Updated: Nov 4, 2022
This is a fascinating item from the US Civil War. It is a letter sent on September 19, 1862, from Newport, Kentucky (just across the Ohio River from Cincinnati) to Mount Vernon, Knox County, Ohio, a distance of some 160 miles. The letter writer was Alfred Alverson Thayer (1838-1878), a private in Company B of the 96th Regiment, Ohio Volunteer Infantry (OVI), to his wife, Anna (Annie) Thayer (nee Spearman) (1841-1913).
The cover is posted with a 3-cent stamp tied by a blue, double-circle “Newport, KY Sep 19 1862” date stamp (Figure 1). The stamp is number 65 in the US Scott catalog, a common stamp from that era. Indeed, a used single copy of this stamp has a catalog value of just $3.00. On a patriotic cover like this, it has a much higher value. I purchased this cover at the August 25-28, 2022, Schuyler J. Rumsey Philatelic Auctions for $475.00 plus an 18% buyers’ premium. It was expected to sell for $300-400, but I bid aggressively because I really want this one in my collection.
The envelope’s cachet is very patriotic. It depicts a Union soldier giving an emotional good-bye to a woman dressed in the Stars and Stripes. According to the US Library of Congress, the envelope was created/published in New York City by the Union Stationery Depot and was produced between 1861 and 1863.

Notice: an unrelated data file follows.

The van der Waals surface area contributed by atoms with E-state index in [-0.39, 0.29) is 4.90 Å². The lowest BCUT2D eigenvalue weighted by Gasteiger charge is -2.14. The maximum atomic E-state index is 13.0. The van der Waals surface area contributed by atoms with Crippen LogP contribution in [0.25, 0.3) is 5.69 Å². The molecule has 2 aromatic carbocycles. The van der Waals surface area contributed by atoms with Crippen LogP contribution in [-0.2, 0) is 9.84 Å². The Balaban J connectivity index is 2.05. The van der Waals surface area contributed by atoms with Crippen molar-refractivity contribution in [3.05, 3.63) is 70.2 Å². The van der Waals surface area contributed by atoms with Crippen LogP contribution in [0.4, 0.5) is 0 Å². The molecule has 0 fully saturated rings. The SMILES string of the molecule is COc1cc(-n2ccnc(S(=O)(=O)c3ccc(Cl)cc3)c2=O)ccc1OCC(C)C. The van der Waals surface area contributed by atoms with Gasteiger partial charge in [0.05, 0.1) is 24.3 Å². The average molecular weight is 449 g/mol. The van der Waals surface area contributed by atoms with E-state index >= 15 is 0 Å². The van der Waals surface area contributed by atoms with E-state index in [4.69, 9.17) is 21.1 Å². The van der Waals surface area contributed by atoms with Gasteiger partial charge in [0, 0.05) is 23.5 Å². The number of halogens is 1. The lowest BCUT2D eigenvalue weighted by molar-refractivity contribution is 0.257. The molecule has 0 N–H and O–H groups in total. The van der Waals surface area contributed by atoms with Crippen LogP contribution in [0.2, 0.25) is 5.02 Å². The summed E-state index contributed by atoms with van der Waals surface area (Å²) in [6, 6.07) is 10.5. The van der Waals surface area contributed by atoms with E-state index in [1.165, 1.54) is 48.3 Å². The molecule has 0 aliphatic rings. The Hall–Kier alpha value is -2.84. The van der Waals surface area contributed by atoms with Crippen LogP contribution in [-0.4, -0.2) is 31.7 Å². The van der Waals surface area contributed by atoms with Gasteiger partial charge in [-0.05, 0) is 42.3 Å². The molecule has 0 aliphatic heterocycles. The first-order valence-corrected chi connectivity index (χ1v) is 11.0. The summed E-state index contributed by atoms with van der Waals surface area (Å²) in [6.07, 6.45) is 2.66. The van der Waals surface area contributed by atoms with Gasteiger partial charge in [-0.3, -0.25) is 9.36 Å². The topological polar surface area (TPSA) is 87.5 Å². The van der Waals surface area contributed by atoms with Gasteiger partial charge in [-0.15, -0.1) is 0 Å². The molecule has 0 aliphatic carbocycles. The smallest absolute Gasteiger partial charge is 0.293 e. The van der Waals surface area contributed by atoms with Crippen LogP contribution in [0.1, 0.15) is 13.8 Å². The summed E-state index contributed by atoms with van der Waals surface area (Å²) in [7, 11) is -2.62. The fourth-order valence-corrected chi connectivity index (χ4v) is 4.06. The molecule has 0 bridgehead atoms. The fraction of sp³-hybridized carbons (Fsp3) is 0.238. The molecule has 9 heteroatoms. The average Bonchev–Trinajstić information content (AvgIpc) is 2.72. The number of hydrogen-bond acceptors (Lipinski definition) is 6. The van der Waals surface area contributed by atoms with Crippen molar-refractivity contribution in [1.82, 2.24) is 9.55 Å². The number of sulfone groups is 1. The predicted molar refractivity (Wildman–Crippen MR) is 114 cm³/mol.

To the right of the cachet is a verse from the song “The Girl I Left Behind Me.” This song dates back to Great Britain in the mid-1700s, and it was sung, with varying lyrics, by soldiers and sailors departing for battle from that time up through World War I. The melody is a familiar one. You can hear a snippet at this link.
The letter is four-pages long, with letterhead on the first page depicting a scene from the “Battle of Winchester” (Figure 3). Today, that is known as the “First Battle of Kernstown.” It took place on March 23, 1862, in Frederick County and Winchester, Virginia. It was the opening battle of Confederate General “Stonewall” Jackson’s campaign through the Shenandoah Valley. The First Battle of Kernstown was considered a tactical victory for the Union Army.